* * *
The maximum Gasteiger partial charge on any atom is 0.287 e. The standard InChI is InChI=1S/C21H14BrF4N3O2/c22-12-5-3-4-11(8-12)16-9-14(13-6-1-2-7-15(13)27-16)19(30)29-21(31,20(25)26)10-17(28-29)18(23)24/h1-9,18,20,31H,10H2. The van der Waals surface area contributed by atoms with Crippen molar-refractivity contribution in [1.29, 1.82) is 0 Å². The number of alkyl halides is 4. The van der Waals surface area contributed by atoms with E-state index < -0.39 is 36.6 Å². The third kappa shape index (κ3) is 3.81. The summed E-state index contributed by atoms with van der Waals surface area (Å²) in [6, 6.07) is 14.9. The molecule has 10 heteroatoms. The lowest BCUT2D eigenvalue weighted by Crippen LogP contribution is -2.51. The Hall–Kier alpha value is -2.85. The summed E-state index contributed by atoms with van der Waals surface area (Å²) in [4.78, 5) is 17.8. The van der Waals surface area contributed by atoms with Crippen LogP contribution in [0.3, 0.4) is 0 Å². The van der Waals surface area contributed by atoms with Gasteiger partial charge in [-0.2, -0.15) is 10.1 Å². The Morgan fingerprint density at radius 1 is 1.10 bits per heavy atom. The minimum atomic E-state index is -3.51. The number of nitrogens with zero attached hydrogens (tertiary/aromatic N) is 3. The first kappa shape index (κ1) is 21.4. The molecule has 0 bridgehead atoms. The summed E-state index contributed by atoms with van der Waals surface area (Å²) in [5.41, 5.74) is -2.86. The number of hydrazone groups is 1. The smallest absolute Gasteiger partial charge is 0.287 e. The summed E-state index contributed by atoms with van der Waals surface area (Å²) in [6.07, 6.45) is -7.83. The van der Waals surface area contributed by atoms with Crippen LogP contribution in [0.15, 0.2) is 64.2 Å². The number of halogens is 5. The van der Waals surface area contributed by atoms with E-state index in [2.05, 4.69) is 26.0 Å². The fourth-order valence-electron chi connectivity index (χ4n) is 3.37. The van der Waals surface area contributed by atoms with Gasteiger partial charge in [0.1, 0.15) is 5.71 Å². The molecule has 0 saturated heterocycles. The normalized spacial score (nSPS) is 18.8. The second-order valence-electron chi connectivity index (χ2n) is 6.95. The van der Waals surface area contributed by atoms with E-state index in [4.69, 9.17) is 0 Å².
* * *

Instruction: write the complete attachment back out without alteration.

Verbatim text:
The maximum Gasteiger partial charge on any atom is 0.287 e. The standard InChI is InChI=1S/C21H14BrF4N3O2/c22-12-5-3-4-11(8-12)16-9-14(13-6-1-2-7-15(13)27-16)19(30)29-21(31,20(25)26)10-17(28-29)18(23)24/h1-9,18,20,31H,10H2. The van der Waals surface area contributed by atoms with Crippen molar-refractivity contribution in [1.29, 1.82) is 0 Å². The number of alkyl halides is 4. The van der Waals surface area contributed by atoms with E-state index < -0.39 is 36.6 Å². The third kappa shape index (κ3) is 3.81. The summed E-state index contributed by atoms with van der Waals surface area (Å²) in [6, 6.07) is 14.9. The molecule has 10 heteroatoms. The lowest BCUT2D eigenvalue weighted by Crippen LogP contribution is -2.51. The Hall–Kier alpha value is -2.85. The summed E-state index contributed by atoms with van der Waals surface area (Å²) in [4.78, 5) is 17.8. The van der Waals surface area contributed by atoms with Crippen LogP contribution in [0.3, 0.4) is 0 Å². The van der Waals surface area contributed by atoms with Gasteiger partial charge in [-0.2, -0.15) is 10.1 Å². The Morgan fingerprint density at radius 1 is 1.10 bits per heavy atom. The minimum atomic E-state index is -3.51. The number of nitrogens with zero attached hydrogens (tertiary/aromatic N) is 3. The first kappa shape index (κ1) is 21.4. The molecule has 0 bridgehead atoms. The summed E-state index contributed by atoms with van der Waals surface area (Å²) in [5.41, 5.74) is -2.86. The number of hydrazone groups is 1. The smallest absolute Gasteiger partial charge is 0.287 e. The summed E-state index contributed by atoms with van der Waals surface area (Å²) in [6.07, 6.45) is -7.83. The van der Waals surface area contributed by atoms with Crippen LogP contribution in [0.15, 0.2) is 64.2 Å². The number of halogens is 5. The van der Waals surface area contributed by atoms with E-state index in [2.05, 4.69) is 26.0 Å². The fourth-order valence-electron chi connectivity index (χ4n) is 3.37. The van der Waals surface area contributed by atoms with Gasteiger partial charge in [0.1, 0.15) is 5.71 Å². The molecule has 0 saturated heterocycles. The normalized spacial score (nSPS) is 18.8. The second-order valence-electron chi connectivity index (χ2n) is 6.95. The van der Waals surface area contributed by atoms with E-state index in [4.69, 9.17) is 0 Å².